The world of healthcare is inherently siloed, tethered, fragmented and prone to poor communication and collaboration. Today, healthcare workers solve their problems via traditional methods that are often costly, inefficient, nor timely. Increasingly, more savvy healthcare workers are looking outside the system to digital media and communities for answers, but are challenged with uncertainty over concepts of usefulness, practicality, bandwidth issues, “ROI” and privacy concerns. Establishing a digital presence is rapidly becoming a necessity for healthcare professionals, medical practices, and institutions. Many have recognized this fact… yet many more have not.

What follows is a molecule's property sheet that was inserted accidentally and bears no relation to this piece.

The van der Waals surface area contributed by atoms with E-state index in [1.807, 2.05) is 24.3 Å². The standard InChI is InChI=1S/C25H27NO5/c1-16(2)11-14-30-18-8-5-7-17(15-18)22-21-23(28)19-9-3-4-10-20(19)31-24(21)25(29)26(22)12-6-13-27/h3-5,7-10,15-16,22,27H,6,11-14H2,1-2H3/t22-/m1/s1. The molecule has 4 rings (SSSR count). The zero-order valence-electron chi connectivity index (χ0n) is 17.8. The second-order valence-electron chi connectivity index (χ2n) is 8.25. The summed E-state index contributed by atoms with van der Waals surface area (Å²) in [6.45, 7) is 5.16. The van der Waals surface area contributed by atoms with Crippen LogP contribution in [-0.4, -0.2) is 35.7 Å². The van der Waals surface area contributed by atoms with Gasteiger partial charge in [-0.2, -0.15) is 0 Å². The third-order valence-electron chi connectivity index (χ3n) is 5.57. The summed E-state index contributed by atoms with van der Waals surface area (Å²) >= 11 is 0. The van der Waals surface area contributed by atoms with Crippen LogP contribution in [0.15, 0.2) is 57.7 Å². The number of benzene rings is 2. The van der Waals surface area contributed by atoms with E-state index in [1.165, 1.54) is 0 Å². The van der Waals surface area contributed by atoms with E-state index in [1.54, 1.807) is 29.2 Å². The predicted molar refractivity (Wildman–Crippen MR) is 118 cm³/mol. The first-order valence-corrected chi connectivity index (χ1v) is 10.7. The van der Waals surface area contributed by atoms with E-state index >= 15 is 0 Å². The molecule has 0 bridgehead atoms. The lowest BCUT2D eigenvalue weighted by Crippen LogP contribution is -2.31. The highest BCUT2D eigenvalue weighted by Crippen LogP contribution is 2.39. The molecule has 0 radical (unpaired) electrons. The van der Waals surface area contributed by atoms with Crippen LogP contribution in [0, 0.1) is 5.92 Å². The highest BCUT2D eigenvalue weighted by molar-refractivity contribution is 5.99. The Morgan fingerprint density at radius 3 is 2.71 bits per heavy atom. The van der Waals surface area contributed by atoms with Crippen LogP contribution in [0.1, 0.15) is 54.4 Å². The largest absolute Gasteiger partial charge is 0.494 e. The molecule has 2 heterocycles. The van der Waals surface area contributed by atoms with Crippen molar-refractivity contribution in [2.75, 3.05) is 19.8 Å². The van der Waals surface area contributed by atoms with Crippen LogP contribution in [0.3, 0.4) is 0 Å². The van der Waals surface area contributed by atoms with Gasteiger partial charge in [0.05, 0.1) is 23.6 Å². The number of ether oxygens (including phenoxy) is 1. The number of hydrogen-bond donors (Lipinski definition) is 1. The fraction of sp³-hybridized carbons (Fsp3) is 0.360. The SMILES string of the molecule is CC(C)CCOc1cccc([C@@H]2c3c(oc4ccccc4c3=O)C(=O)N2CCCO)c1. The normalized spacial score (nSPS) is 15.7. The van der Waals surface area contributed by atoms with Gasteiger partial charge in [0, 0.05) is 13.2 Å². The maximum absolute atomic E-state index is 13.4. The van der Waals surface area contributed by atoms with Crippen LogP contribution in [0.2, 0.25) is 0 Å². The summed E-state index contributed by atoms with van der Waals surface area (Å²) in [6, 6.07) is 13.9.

At its heart, digital media is about people, it is about relationships, and it is about communication. An online presence is about educating, engaging and growing your audience, improving outcomes, compliance and potentially the bottom line of your practice. Physicians used to enjoy the ability to get to know their patients and the stories they had to tell. The pressures brought on by fiscal, policy and political will has changed that. We knew our patients, their families, the impact their issue was having on their quality of life as well as relevant important events in our patient’s lives. There are those that believe that technology drives a wedge between the patient and the physician. Alongside the other advantages noted, strongly argue that the proper understanding and use of digital media can aid us in recovering that relationship we once enjoyed and cherished.